it was an honor to have the opportunity to explore and share our approach to songwriting and performance, our hopes and dreams, and the importance of building intentional community in Denver’s music scenes with FEMMUSIC.com Magazine.
303 Music Fest Preview – Church Fire – Shannon Webber & David Samuelson
by Alex Teitz
Noise. Scream. Growl. Thunder. To describe Church Fire is to give a thesaurus a workout. This Denver 2 piece is a live performance that comes on stage and tears apart convention. The bass levels are so low sometimes you know it is being registered on a seismograph. The music itself can vary from being heavenly to devilish in a beat.
The band began in 2013 and has been on a high trajectory to the top in a short time. Webber came from Dangerous Nonsense and is known for working with groups from Girls Rock Denver & Titwrench. Before this interview was set, Church Fire was booked to play Titwrench Stockholm. Church Fire will be playing at the 303 Music Festival on May 17. For info visit https://www.eventbrite.com/e/303-music-fest-tickets-42925745059 & https://churchfiremusic.com/
NOTE: This was done as an e-mail interview. Only in the places specified was there a definitive separation between Shannon & David. For that reason, many of the questions are answered as CF: Church Fire.
FEMMUSIC: Can you describe your songwriting technique?
CF: David writes music every day and Shannon writes words. David shares his music with Shannon and her reaction dictates which songs we pursue. Together, we join David’s music with Shannon’s diary entries and craft the flow and structure of our songs.
FEMMUSIC: Your live shows are very theatrical. Do you take on a different persona when performing? How would you describe that persona?
CF: David is the church and Shannon is the fire.
Shannon: I definitely feel like I enter into a different persona/realm when I perform. I really can’t help myself. No matter how I’m feeling, I just slip into something new on stage. In Dangerous Nonsense, we would put together elaborate costumes for each performance and, while dressing up assuages my stage fright by allowing me to separate myself from the audience/real world, I also find power in embodying the experience. The music takes me over. I’ve always been a little dramatic, was involved in theatre a lot in high school, and I absolutely love performing. I find it much more difficult to break the fourth wall on stage and actually talk to people. I would love to just creep on stage from the darkness, shout my diary at everyone along to David’s dope beats, and then slink back into the darkness without having said a word or shown our faces much at all during the performance. It feels powerful to step into a world that David and I have created, to feel possessed and just let myself manifest whatever ends up flowing through me.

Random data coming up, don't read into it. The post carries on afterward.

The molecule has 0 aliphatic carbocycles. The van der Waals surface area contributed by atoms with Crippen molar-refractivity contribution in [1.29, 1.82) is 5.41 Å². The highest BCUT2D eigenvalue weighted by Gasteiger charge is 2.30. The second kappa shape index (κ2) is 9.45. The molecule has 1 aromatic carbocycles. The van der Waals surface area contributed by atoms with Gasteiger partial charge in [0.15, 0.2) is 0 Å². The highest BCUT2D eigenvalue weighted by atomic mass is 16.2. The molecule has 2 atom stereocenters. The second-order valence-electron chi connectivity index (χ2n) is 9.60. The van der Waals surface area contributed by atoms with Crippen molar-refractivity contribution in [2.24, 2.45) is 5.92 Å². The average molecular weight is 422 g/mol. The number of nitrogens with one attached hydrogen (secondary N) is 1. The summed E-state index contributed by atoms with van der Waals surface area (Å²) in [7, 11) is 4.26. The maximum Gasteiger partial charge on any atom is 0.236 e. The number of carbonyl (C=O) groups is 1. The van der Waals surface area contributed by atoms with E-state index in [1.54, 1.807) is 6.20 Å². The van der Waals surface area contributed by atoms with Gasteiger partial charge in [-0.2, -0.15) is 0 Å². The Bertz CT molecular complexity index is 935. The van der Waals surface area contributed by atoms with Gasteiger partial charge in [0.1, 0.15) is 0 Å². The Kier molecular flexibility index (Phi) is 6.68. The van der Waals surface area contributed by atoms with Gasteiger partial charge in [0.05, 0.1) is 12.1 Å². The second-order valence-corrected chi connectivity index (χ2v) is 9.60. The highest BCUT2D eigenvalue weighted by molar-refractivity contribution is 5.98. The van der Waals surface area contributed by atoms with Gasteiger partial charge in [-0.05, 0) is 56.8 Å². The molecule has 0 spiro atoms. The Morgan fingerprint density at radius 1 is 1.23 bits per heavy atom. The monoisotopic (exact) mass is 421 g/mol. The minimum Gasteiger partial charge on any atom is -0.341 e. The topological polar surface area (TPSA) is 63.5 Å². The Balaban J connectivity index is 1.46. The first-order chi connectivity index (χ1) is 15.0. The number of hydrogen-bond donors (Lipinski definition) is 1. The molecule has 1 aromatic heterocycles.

I wouldn’t necessarily say there is a specific persona I’m “going for,” but there’s something primal in getting swept away in music, anger, inspiration, and so I let myself do that. It’s really the only way I know how to be on stage. If I break “character,” I just end up embarrassing myself or saying something inappropriate/forgetting what I was going to say and my nerves get the best of me. It is a spiritual experience to slip into these other dimensions we create together and really own the power of letting go – and our live performances have become one of our greatest strengths. When I’m captivated, it allows others to be captivated as well. Also, I have never been the best, most accurate singer and I am not a graceful person. I’ve found so much strength and freedom in letting myself be the weirdo that I am instead of trying to fit into an arbitrary mold of someone else’s imposed sense of perfection. In turn, being ourselves and expressing ourselves in our authentic, weird ways makes us a unique band.
We’ve been described as riveting, and I have come to understand that there is a real need for people to see women being powerful and ugly. I don’t mean ugly as a slight here, but I am not concerned with being easy on the eyes/ears. I am disturbed and angry. Our anger is powerful, and our power is beautiful. For me, seeing women truly hold space in anger, ugliness, power and rawness feels existentially necessary. That’s where I go when I perform.